February 17: Data Science for Health and the Environment (1:00-4:00 p.m. CST)

Interactive Discussion – 1:00-2:30 p.m. CST

The Importance of Student Leadership in Public Health Crises, Scott Blender, Paul Pak, Carole Trone, Lucas Chu, Yogya Kalra

Workshops – 2:45-4:45 p.m. CST

Machine Learning for Health Care and Medical Data, Ryan Kather
Visualizing Mapping Models, Kris Sankaran

February 24: Data Science for Cities (1:00-4:00 p.m. CST)

Interactive Discussion – 1:00-2:30 p.m. CST

Madison’s Data Portal in the Classroom, Tyler Caraza-Harter

Workshops – 2:45-4:45 p.m.

Predicting COVID infection rates in municipalities, using R or Python, John Caskey
Using a Cloud-Based Data Science Platform for Your Research, Tobin Magle

February 25: Closing Session Panel (1:00-2:15 p.m. CST)

To close out this year’s Data Science Research Bazaar, we will have a panel discussion around putting our data science ideas into action within our communities and applying them to our research. Confirmed panelists are Alnissa Allgood, Sheriff Issaka, and Dr. Corey Jackson. The panel will be moderated by Steve Wangen.

Registration

Registration is free, and you can register here.

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Code of Conduct

The Data Science Research Bazaar is a learning environment that welcomes everyone: it’s a diverse community from a wide range of backgrounds and interests. To ensure that everyone has an enjoyable and enriching experience, please bring a spirit of respect and friendly inquiry to all of your interactions at the Research Bazaar.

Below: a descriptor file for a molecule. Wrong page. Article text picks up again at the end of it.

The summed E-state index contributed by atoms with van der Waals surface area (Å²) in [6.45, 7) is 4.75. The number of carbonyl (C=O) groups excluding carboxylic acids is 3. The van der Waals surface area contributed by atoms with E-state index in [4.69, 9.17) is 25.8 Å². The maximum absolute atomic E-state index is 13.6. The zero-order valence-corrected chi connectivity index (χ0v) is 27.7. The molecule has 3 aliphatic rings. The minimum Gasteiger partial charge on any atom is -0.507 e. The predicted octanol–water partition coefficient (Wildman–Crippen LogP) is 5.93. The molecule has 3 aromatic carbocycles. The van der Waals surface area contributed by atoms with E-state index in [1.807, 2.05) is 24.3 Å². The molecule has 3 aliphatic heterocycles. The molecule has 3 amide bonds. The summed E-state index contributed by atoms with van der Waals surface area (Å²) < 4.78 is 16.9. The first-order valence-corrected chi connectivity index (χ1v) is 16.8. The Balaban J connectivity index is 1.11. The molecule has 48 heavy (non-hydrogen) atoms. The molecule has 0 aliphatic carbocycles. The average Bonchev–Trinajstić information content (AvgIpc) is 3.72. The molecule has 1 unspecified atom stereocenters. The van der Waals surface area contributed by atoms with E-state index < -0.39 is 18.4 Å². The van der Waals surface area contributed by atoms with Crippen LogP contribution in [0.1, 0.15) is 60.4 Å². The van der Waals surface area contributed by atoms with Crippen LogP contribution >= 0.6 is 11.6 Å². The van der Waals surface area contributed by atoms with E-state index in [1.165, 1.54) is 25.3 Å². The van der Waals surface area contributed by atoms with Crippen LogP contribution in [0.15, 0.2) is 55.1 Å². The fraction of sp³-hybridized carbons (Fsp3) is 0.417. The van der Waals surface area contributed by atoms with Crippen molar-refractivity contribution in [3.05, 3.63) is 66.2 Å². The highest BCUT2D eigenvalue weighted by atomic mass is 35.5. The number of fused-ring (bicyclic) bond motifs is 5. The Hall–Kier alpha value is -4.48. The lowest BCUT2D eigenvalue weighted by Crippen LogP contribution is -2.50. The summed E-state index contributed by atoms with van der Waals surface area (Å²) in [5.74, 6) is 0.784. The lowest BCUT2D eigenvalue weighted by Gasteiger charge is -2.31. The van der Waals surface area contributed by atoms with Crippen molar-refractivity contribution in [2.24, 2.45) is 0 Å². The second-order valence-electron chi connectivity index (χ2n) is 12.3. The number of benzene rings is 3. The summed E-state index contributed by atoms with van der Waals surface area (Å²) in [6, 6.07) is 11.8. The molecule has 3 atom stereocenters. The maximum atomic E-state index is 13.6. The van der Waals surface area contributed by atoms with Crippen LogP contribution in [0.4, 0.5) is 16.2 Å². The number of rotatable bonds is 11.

Be friendly and polite.

Be welcoming. The Research Bazaar strives to be a community that welcomes and supports people of all backgrounds and identities. People from all disciplines and stages of their careers are welcome.

Be respectful. Participants come from a huge range of backgrounds and experience levels. Everyone should feel comfortable to ask for the help they need to understand the discussion. Listen and support others to learn. Remember that everyone here has their own field of expertise.

Be kind to others. Be careful in the words that you choose. Do not insult or put down other participants.

Read the full code of conduct and policies on media and harassment here.